The company has fallen victim to “extremely difficult global economic conditions in the broadcast marketplace.”
SPX Communication Technology (formerly Dielectric Communications), based in Raymond, ME, is discontinuing its broadcast TV and radio antenna operations and will instead focus on more profitable areas of its manufacturing business for other industries (like medical and the military).
Dielectric has been a main supplier of broadcast antennas to network and local stations across the country for more than 50 years and, according to its website, has served more than 1300 broadcasters ever since. Among a number of high-profile Dielectric installations, the main mast antenna atop the World Trade Center’s 1 World Trade Center (the North Tower) was a 360ft Dielectric antenna, which had been rebuilt in 1999 by Dielectric Inc to accommodate digital television broadcasting. (That very mangled antenna is now on exhibit at the Newseum in Washington, D.C.) A Dielectric antenna also tops New York’s Empire State Building and is now home to most of the NYC-area broadcasters.
In a letter to customers on Friday, April 18, written by Mark Fichter, general manager of the Dielectric division (Broadcast and Wireless Antenna Operations), the company said that parent company SPX Communication would instead focus on its Flow Technology business, which helps streamline manufacturing and other types of operations.
The letter, obtained by Broadcast Engineering, states:
“After careful consideration, SPX has decided to discontinue the broadcast television and radio and wireless antenna operations of its Dielectric Communications business unit worldwide, due to extremely difficult global economic conditions in the broadcast marketplace,” Fisher wrote. “We have made the impacted Dielectric employees in the U.S. aware of this difficult decision.”
This clearly means layoffs, but no specific information was made available and no one was available for comment.
“While you are likely anxious to understand more specifics in how the discontinuation of Dielectric’s broadcast and wireless antenna operations may impact your company, we respectfully request your patience and understanding over the coming weeks as we work through the many complex steps associated with this decision. As a result, please be aware that Dielectric broadcast and wireless antenna personnel will be unavailable during the week of April 22nd as we focus on coordinating next steps. We anticipate that by the early part of the following week of April 29th that we will be able to directly respond to your inquiries.”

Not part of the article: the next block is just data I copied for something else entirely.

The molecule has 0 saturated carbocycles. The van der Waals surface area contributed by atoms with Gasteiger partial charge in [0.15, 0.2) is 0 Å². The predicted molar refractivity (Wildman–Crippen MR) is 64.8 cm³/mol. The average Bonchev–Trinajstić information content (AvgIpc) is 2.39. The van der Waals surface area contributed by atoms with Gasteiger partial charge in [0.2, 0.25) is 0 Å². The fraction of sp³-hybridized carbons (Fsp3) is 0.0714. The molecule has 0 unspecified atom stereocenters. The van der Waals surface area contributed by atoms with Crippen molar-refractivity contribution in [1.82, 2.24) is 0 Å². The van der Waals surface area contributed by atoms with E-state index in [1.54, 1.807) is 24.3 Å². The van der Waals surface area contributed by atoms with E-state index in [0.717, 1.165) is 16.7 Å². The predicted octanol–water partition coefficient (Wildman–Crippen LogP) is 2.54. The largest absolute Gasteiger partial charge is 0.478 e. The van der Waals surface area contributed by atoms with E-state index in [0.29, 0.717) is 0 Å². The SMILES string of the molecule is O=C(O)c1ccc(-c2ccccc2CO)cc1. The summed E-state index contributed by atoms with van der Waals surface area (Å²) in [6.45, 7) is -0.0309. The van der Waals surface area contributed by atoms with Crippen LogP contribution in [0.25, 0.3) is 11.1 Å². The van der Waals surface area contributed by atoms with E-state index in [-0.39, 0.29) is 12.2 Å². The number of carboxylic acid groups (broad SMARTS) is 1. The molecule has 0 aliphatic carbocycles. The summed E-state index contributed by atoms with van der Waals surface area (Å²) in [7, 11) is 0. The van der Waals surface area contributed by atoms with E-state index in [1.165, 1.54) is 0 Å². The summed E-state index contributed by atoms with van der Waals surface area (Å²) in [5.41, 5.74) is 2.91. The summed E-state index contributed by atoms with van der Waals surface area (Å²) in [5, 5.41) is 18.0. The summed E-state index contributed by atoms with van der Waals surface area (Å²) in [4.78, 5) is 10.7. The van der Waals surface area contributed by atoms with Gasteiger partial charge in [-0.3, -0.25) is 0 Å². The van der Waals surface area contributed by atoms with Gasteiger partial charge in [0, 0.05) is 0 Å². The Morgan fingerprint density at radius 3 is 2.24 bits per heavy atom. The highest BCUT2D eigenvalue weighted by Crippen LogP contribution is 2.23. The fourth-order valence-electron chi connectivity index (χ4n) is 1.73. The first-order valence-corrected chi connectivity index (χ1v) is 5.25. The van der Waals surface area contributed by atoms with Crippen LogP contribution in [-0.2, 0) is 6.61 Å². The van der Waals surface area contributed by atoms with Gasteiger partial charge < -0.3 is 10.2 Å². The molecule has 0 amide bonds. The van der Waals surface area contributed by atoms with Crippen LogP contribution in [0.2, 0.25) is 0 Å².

The letter also states that Dielectric broadcast and wireless antenna will continue to operate in a limited capacity through the end of June 2013, “with the primary focus on completing outstanding orders while also conducting the necessary steps to close the business.”
Dielectric said it would continue to accept orders on a limited basis for in-stock inventory items. However, it said, “orders for such items may only be accepted if payment is received up front and in full and delivery is taken on or before May 31st.”
An answering machine recording at the company’s headquarters confirmed as much.
Dielectric was founded in 1942 to support WWII radar systems and later migrated into designing and marketing TV broadcast transmission systems and related equipment. Much later on, in 2000, the company bought the assets of Harris Broadcast’s TV antenna business. For a time, it was the largest manufacturer of TV and FM broadcast antennas in the U.S. Jampro Antennas, in Sacramento, CA, is among the few that remain.